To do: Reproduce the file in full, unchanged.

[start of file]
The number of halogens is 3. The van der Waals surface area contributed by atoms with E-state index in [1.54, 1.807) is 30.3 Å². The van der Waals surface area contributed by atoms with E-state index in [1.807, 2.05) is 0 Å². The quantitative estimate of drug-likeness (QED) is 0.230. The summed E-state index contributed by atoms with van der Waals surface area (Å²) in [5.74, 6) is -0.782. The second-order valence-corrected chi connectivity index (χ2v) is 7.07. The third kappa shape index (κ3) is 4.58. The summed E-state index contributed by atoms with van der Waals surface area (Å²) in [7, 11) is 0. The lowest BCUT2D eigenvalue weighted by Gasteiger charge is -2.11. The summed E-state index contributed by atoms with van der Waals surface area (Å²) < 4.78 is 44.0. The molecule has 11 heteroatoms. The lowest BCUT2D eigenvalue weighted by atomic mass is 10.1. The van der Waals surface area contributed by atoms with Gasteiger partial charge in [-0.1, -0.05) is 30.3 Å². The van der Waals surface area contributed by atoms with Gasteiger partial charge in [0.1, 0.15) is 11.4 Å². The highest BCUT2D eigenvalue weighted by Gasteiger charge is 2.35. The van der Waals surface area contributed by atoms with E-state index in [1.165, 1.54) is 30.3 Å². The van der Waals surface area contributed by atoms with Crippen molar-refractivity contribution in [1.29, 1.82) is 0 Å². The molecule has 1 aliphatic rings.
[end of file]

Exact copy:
The number of halogens is 3. The van der Waals surface area contributed by atoms with E-state index in [1.54, 1.807) is 30.3 Å². The van der Waals surface area contributed by atoms with E-state index in [1.807, 2.05) is 0 Å². The quantitative estimate of drug-likeness (QED) is 0.230. The summed E-state index contributed by atoms with van der Waals surface area (Å²) in [5.74, 6) is -0.782. The second-order valence-corrected chi connectivity index (χ2v) is 7.07. The third kappa shape index (κ3) is 4.58. The summed E-state index contributed by atoms with van der Waals surface area (Å²) in [7, 11) is 0. The lowest BCUT2D eigenvalue weighted by Gasteiger charge is -2.11. The summed E-state index contributed by atoms with van der Waals surface area (Å²) < 4.78 is 44.0. The molecule has 11 heteroatoms. The lowest BCUT2D eigenvalue weighted by atomic mass is 10.1. The van der Waals surface area contributed by atoms with Gasteiger partial charge in [-0.1, -0.05) is 30.3 Å². The van der Waals surface area contributed by atoms with Gasteiger partial charge in [0.1, 0.15) is 11.4 Å². The highest BCUT2D eigenvalue weighted by Gasteiger charge is 2.35. The van der Waals surface area contributed by atoms with E-state index in [1.165, 1.54) is 30.3 Å². The van der Waals surface area contributed by atoms with Crippen molar-refractivity contribution in [1.29, 1.82) is 0 Å². The molecule has 1 aliphatic rings.